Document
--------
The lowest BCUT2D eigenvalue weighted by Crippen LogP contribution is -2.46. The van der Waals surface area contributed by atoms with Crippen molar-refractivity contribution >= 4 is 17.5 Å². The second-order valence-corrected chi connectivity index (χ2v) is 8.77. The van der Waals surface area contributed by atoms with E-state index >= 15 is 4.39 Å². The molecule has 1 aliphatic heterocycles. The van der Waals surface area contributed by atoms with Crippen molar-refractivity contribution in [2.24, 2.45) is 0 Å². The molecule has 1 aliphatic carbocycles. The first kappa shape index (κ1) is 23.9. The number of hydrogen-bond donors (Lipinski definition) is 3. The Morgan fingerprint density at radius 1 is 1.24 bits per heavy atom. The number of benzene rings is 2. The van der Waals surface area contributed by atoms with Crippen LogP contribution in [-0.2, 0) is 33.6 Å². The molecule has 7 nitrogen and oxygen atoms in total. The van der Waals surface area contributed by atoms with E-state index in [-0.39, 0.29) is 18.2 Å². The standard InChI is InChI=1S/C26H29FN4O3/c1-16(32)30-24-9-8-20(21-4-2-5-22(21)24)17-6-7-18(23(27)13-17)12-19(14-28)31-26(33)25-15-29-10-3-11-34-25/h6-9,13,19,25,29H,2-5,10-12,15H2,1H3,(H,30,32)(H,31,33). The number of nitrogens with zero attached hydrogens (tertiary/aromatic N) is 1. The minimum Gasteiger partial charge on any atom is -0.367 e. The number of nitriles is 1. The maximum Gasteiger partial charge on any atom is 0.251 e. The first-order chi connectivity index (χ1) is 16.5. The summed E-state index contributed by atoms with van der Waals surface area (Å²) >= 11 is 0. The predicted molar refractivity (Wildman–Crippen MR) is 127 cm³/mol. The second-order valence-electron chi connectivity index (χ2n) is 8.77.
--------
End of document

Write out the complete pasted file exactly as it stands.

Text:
The lowest BCUT2D eigenvalue weighted by Crippen LogP contribution is -2.46. The van der Waals surface area contributed by atoms with Crippen molar-refractivity contribution >= 4 is 17.5 Å². The second-order valence-corrected chi connectivity index (χ2v) is 8.77. The van der Waals surface area contributed by atoms with E-state index >= 15 is 4.39 Å². The molecule has 1 aliphatic heterocycles. The van der Waals surface area contributed by atoms with Crippen molar-refractivity contribution in [2.24, 2.45) is 0 Å². The molecule has 1 aliphatic carbocycles. The first kappa shape index (κ1) is 23.9. The number of hydrogen-bond donors (Lipinski definition) is 3. The Morgan fingerprint density at radius 1 is 1.24 bits per heavy atom. The number of benzene rings is 2. The van der Waals surface area contributed by atoms with Crippen LogP contribution in [-0.2, 0) is 33.6 Å². The molecule has 7 nitrogen and oxygen atoms in total. The van der Waals surface area contributed by atoms with E-state index in [-0.39, 0.29) is 18.2 Å². The standard InChI is InChI=1S/C26H29FN4O3/c1-16(32)30-24-9-8-20(21-4-2-5-22(21)24)17-6-7-18(23(27)13-17)12-19(14-28)31-26(33)25-15-29-10-3-11-34-25/h6-9,13,19,25,29H,2-5,10-12,15H2,1H3,(H,30,32)(H,31,33). The number of nitrogens with zero attached hydrogens (tertiary/aromatic N) is 1. The minimum Gasteiger partial charge on any atom is -0.367 e. The number of nitriles is 1. The maximum Gasteiger partial charge on any atom is 0.251 e. The first-order chi connectivity index (χ1) is 16.5. The summed E-state index contributed by atoms with van der Waals surface area (Å²) >= 11 is 0. The predicted molar refractivity (Wildman–Crippen MR) is 127 cm³/mol. The second-order valence-electron chi connectivity index (χ2n) is 8.77.